Fellow – Geological Society of America (GSA)
PhD: Geology and mineralogy of clays and clay minerals. Diagenetic alteration and fluid flow through mudstones and sandstones; and stable isotopes as tracers of fluid flow and chemical reactions. University of Illinois, 1966
Phone: (225) 578-5306
Fax: (225) 578-2302
Office: E146 Howe-Russell Building
Area of Interest
Geology and Mineralogy of Clays
"How many clay flakes can you stack on the head of a pin?"...Answer: At least 10,000, and each may have a different story to tell about the geologic history of the sediment or soil from which they were derived. In addition, the chemical and structural details of the flakes create properties that govern their use for isolation of wastes or utilization in industry. A general goal of my research is to unravel the geologic history and evaluate the utilization of clay-rich sediments and soils.
Water Quality and Waste Isolation
Ion exchange processes and large surface area per unit mass give clays a prominent role in environmental geochemistry. Activities in this focus area utilize actual field data and models, such as PHREEQC, to predict the behavior of engineered and natural waste isolation barriers, or to explain the evolution of major elements in groundwater migrating through soils and sediments. The general goal is to sustain or improve groundwater quality.
XRD Method Development
The primary tool for the identification and quantification of clay minerals and other fine-grained materials is X-ray powder diffraction. Research in this area is concentrated on formulating computer simulation models for XRD patterns and "groud-truthing" the results from real samples with other analytical techniques such as scanning electron microscopy, electron microprobe analyses, FTIR, and selective chemical extraction procedures. The goals are to obtain more qualitative information and better quantitative analyses of natural and synthetic materials.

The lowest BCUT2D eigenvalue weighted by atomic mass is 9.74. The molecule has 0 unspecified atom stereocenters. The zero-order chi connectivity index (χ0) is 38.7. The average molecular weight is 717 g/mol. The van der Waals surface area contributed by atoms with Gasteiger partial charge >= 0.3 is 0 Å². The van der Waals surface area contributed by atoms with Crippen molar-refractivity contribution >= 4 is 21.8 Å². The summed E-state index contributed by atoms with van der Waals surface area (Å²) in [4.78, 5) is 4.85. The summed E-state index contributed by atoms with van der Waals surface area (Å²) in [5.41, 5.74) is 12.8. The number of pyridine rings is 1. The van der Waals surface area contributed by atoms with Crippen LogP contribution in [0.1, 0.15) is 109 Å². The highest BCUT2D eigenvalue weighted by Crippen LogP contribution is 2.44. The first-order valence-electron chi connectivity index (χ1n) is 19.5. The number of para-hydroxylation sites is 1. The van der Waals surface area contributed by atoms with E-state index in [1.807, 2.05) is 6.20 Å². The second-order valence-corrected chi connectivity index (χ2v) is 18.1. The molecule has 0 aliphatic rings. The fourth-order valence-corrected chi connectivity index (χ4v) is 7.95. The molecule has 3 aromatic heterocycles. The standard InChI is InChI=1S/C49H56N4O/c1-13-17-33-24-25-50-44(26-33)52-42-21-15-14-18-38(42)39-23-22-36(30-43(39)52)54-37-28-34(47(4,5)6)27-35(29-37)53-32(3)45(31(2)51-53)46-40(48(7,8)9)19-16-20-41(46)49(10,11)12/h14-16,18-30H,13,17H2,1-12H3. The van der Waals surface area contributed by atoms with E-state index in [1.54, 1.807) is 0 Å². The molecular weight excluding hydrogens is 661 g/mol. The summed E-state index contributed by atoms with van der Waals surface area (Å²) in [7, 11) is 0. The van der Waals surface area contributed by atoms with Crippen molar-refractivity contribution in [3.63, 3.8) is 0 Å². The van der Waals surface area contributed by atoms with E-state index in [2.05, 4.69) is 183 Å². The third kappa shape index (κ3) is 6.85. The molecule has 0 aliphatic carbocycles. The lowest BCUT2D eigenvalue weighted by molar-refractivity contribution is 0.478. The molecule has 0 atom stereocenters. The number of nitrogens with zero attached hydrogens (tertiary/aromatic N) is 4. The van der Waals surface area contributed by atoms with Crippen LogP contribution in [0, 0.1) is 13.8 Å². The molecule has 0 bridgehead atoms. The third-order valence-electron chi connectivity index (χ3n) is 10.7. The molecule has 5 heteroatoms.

Computer Assisted Learning and Teaching
This title is so descriptive that it probably needs no further comment. Information technology advances are occurring at a rapid pace. My goal is to incorporate them in my teaching when they advance student learning.
Earth System Science content and field experiences for in-service elementary and secondary teachers present special opportunities to combine research and teaching and to improve science education. Recruitment of under-represented ethnic groups to pursue careers in geoscience is an allied special project.
Shaheen, S. A., Zhang, C., Mohanty, R. C., Murugaiah, A., Raman, A., Grenier, C. G., and Ferrell, R. E. Stabilization of iron-rich NdFe13-xBex compounds. Journal of Applied Physics. 89: No. 1, 504-506. 2001.
Aparicio, P., Ferrell, R. E., and Galan, E. Aplicacion de la Modelizacion Matematica a los Diagramas de DRX de la Caolinita para Mejorar el Calculo de "Indices de Cristalinidad", in: Arenzana, J. Z., del Valle, A. J. R., Garcia, M. V. M., (eds.) Integracion Ciencia-Tecnologia de las Arcillas en el Contexto Tecnologico-Social del Nuevo Milenio. Sociedad Espanola de Arcillas,Malaga, 21-29, 2000.
Emery, E. F., Junk, T., Ferrell, R. E., De Hon, R., and Butler, L. G., Solid-State 2H MAS NMR Studies of TNT Absorption in Soil and Clays., Environ. Sci. Technol., 35, 2973-2978, 2001.
Aparicio, P., and Ferrell, R. E. An application of profile fitting and CLAY++ for the quantitative representation (QR) of mixed-layer clay minerals, Clay Minerals, 36, 501-514, 2001.
Ferrell, R. E., Aagaard, P., Forsman, J., Greenwood, L., and Zheng, Z., Application of a geochemical transport model to predict heavy metal retention (Pb) by clay liners. Applied Clay Science, 21, 59-66, 2002.
Ferrell, R. E., Forsman, J., and LeBlanc, W. S., Use of Multimedia to Enhance Clay Mineralogy Laboratory Activities. In; A. Rule and S. Guggenheim, (eds.) Teaching Clay Science (2002) CMS Workshop Lectures, Volume 11, 114-121.